- Hardcover: 496 pages
- Publisher: W. W. Norton & Company; 4.9.2011 edition (May 9, 2011)
- Language: English
- ISBN-10: 0393705951
- ISBN-13: 978-0393705959
- Product Dimensions: 6.5 x 1.3 x 9.6 inches
- Shipping Weight: 2 pounds (View shipping rates and policies)
- Average Customer Review: 65 customer reviews
- Amazon Best Sellers Rank: #109,308 in Books (See Top 100 in Books)
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The Science of Trust: Emotional Attunement for Couples 4.9.2011 Edition
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“John Gottman has done it again. He has shown why he is a leader in the field of couples therapy. . . . [A]n amazing accumulation of facts, studies, and concepts that are truly useful. . . . I found myself wanting to read this book with a pen and pad in hand just so I could take notes. . . . Not only do I recommend this book, I will certainly encourage my students to read it because in the future much of this material will become expected knowledge for marriage counseling.”
- Milton H. Erickson Foundation Newsletter
“This creative and cutting-edge encyclopedic volume on marriage by the dean of marriage research, John Gottman, has something for the academic, the researcher, the clinician and surprisingly, the game theorist and mathematician...All readers will be stretched and enriched by this book. ”
- Harville Hendrix, PhD, and Helen LaKelly Hunt, PhD, coathors of Receiving Love and co-creators of Imago Relationship Theory
“Gottman’s Science of Trust reflects his lifelong devotion to helping others improve their relationships…. [H]elpful content summaries provide easy access so that a busy practitioner of client can quickly and selectively access Gottman’s latest information as needed…. [A] noteworthy addition to any practitioner’s library.”
- Journal of Couple and Relationship Therapy
“[A] text that I will recommend as essential for training marital therapists.”
“As always, John Gottman’s cutting edge science and wide-ranging wisdom about relationships astounds and inspires. This book tells us that the science of love relationships is well on its way. We really can grasp and shape our most important relationships. ”
- Dr. Sue Johnson, author of Hold Me Tight
“John Gottman, the premier thinker and experimenter in the science of couple relationships, has done it again. In his earlier concept of bids, he brought clarity to the murky idea of connection. Now, in the concept of attunement, he brings clarity to the even murkier idea of trust.”
- Dan Wile, author of After the Honeymoon
About the Author
John M. Gottman, PhD, is William Mifflin Professor of Psychology at the University of Washington in Seattle. World-renowned for his work on marital stability and divorce prediction, Dr. Gottman has conducted 40 years of breakthrough research with thousands of couples. He is the author of over two dozen books, including Seven Principles to Making Marriage Work, The Heart of Parenting (with J. DeClaire), When Men Batter Women (with Neil Jacobson), Why Marriages Succeed or Fail, The Marriage Clinic, and The Science of Trust.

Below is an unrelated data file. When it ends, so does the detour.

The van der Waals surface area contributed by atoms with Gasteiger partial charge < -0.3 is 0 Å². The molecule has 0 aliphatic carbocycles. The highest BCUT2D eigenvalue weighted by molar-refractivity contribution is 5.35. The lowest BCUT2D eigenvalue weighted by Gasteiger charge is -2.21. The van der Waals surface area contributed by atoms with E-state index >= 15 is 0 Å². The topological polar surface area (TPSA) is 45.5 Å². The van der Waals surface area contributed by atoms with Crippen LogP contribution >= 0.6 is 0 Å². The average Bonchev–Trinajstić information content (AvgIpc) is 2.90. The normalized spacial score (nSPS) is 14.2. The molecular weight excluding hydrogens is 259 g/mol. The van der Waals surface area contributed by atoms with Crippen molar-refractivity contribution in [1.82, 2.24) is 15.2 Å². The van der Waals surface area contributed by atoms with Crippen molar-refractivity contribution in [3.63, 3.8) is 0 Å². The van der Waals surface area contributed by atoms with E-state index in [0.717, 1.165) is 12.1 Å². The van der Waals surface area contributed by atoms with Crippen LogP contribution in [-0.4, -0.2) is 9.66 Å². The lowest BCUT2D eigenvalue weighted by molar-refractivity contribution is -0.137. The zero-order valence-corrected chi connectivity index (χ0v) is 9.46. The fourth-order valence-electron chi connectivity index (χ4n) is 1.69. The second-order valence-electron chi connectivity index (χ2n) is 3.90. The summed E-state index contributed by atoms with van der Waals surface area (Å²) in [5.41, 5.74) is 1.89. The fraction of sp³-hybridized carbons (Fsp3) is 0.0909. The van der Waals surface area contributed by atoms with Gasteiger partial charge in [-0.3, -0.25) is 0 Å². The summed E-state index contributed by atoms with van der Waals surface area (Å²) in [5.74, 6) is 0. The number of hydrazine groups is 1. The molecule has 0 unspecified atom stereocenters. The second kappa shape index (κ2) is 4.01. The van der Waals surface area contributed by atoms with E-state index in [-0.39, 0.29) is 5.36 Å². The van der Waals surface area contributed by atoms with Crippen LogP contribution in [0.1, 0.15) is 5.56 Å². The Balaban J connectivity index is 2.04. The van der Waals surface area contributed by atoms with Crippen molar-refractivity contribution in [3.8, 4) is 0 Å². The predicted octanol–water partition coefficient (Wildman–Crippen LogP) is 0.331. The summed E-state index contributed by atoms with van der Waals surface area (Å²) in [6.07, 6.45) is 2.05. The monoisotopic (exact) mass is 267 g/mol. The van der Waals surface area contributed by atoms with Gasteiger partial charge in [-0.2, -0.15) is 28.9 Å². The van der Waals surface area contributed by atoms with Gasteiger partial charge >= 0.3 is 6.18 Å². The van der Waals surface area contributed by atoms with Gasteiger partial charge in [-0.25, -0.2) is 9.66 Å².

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That said, the book is heavy reading in the later chapters. Gottman has a lot of mathematical modeling that, personally, I love--but imagine others who've read his more popularized books might find challenging, even though these parts are well explained.
My recommendation: if you're serious about relationships, and are patient, get it and read what you can. You'll learn something worthwhile.
If you want to understand how to nurture a relationship or recognise certain characteristics of relationships
This explains a lot of how relationships work or do not work, also when they continue or split, why and what predicts it and how to make things go well in a relationship in ways that build trust. Looking in my past, this book made a lot of sense.
It is also interesting as to how they setup experiments to learn about these positive neutral and negative processes in loving relationships.
This Gottman book is not a workbook so its good for an emotionally intelligent bachelor preparing for a life long relationship as well as those already in a relationship.
I purchased the audio version and found it incredibly tedious - it was unabridged and at times the book came across as being written more like a dissertation with facts and citations that only academicians want to know about. There were lengthy chapters on game theory, endless naming of sources, and other elements that didn't answer questions about couples. I wanted a distillation of the facts, and kept thinking "Get to the point, already!" The audio absolutely needs to be abridged to be useful.